Because it’s probably been a while since you took high-school anatomy, here’s a quick refresher: Your endocrine system is the contingent of glands producing the hormones that regulate your body. Growth and development, sexual function, reproductive processes, mood, sleep, hunger, stress, metabolism—they’re all controlled by hormones. And the pancreas, hypothalamus, adrenal glands, thyroid, pituitary gland, and testes are all part of that system. So whether you’re male or female, tall or short, hirsute or hairless, adminlean or heavy—that’s all determined in a big way by your endocrine system.  Your endocrine system is a finely tuned instrument that can easily be thrown out of kilter. “Obesogens are thought to act by hijacking the regulatory systems that control body weight,” says Frederick vom Saal, Ph.D., curators’ professor of biological sciences at the University of Missouri. “And any chemical that interferes with body weight is an endocrine disruptor.”

That’s why obesogens seem to be good at making us fat—and why researchers are so bent on uncovering the truth about these chemicals. The NIEHS is funding studies that target them. The Endocrine Society, the largest organization for hormone research and clinical endocrinology, has also noted the connection. “The rise in the incidence in obesity matches the rise in the use and distribution of industrial chemicals that may be playing a role in generation of obesity,” it stated in a recent report, “suggesting that EDCs may be linked to this epidemic.”

That’s one reason why weight-loss advice may not always work. In fact, even strictly following the smartest traditional advice won’t lower your obesogen exposure. See, an apple a day may have kept the doctor away 150 years ago. But if that apple now comes with chemicals believed to promote obesity, then that advice is way out of date. In fact, apples have been named one of the most pesticide-laden produce choices out there.  The obesogen effect may be part of the reason why traditional dieting practices—choosing chicken over beef, eating more fish, loading up on fruits and vegetables—may not work anymore.

But these researchers of The New American Diet found, as I have over the years counseling patients, there is some good news:  We just need to move past the old thinking, and adopt some new laws of leanness.

Law 1: Know When to Go Organic:  Every day the average American is exposed to an estimated 10 to 13 different pesticides and/or their metabolites (breakdown products) through food, beverages, and drinking water.  Some of those chemicals can mimic estrogen during development, which can lead to weight gain later in life. Others can spur unnecessary fat-cell formation at any age. At the University of California at Irvine, Bruce Blumberg, Ph.D., recently reported that prenatal exposure to obesogens among mice can predispose them to weight gain later in life. The effect is likely the same in humans. In one study, the adult daughters of women who had the highest levels of DDE (a breakdown product of the pesticide DDT) in their blood during childbearing years were found to be 20 pounds heavier, on average, than daughters of women who had the least.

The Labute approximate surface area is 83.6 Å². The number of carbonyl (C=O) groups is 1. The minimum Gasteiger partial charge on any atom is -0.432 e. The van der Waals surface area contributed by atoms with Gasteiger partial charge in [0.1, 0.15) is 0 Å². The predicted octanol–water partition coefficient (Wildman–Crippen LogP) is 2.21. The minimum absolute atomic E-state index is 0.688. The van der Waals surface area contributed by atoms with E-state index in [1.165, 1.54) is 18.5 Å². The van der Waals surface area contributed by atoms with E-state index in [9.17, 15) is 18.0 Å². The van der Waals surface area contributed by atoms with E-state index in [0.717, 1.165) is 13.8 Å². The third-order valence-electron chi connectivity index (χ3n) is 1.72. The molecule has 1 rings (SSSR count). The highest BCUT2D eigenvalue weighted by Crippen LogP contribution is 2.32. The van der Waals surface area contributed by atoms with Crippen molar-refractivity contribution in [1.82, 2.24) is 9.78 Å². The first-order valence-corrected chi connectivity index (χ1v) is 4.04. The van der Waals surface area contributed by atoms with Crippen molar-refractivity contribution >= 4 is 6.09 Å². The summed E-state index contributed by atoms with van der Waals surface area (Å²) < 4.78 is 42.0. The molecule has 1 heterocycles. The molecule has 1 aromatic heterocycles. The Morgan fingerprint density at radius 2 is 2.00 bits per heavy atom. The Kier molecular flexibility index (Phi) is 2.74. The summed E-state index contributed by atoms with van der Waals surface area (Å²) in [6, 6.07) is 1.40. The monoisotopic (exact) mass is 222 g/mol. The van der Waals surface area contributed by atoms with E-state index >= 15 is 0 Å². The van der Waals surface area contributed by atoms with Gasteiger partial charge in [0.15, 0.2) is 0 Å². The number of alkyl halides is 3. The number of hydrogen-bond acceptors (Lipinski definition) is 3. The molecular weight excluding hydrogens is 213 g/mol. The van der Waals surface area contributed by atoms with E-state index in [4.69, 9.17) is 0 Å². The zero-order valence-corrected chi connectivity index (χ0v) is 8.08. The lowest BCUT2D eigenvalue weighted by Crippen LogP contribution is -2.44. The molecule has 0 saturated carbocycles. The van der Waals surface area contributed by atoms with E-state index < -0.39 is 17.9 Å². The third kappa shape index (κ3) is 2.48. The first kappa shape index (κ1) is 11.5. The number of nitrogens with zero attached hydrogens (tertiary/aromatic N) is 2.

And the evidence continues to accumulate:

-Researchers have noted a link between organochlorine pesticides and impaired thyroid function. According to the Endocrine Society’s 2009 report on EDCs, changes in thyroid function can result in metabolic effects. Indeed, the authors of a 2009 Thyroid Research article cited hypothyroidism, a symptom of which can be weight gain, as a possible effect of organochlorines on the thyroid.

-The authors of a study in the journal BioScience found that tributyltin, a fungicide, activates components in human cells known as retinoid X receptors, which are part of the metabolic pathway necessary for fat-cell formation. They also found that tributyltin causes the growth of fat cells in mice exposed to it. Although tributyltin is no longer used on crops, experts suspect that a similar compound still used on produce, fenbutatin, is at least as potent.

-The authors of a recent study in Molecular and Cellular Endocrinology note that organophosphates and carbamates, two common classes of pesticides, cause obesity in animals.

But there is some hopeful research; a study in the journal Environmental Health Perspectives found that children who ate fruits and vegetables free of organophosphorous pesticides for just 5 days reduced their urine concentrations of those pesticides to undetectable levels.  According to the Environmental Working Group, you can reduce your pesticide exposure by nearly 80 percent simply by choosing organic versions of the 12 fruits and vegetables shown in its tests to contain the highest pesticide load. The group calls them the Dirty Dozen: In order of pesticide load, they are peaches, apples, bell peppers, celery, nectarines, strawberries, cherries, kale, lettuce, imported grapes, carrots, and pears. There’s a Clean Fifteen, too, a group of conventionally grown fruits and vegetables with the least pesticide residue: onions, avocados, sweet corn, pineapples, mangoes, asparagus, sweet peas, kiwis, cabbages, eggplants, papayas, watermelons, broccoli, tomatoes, and sweet potatoes.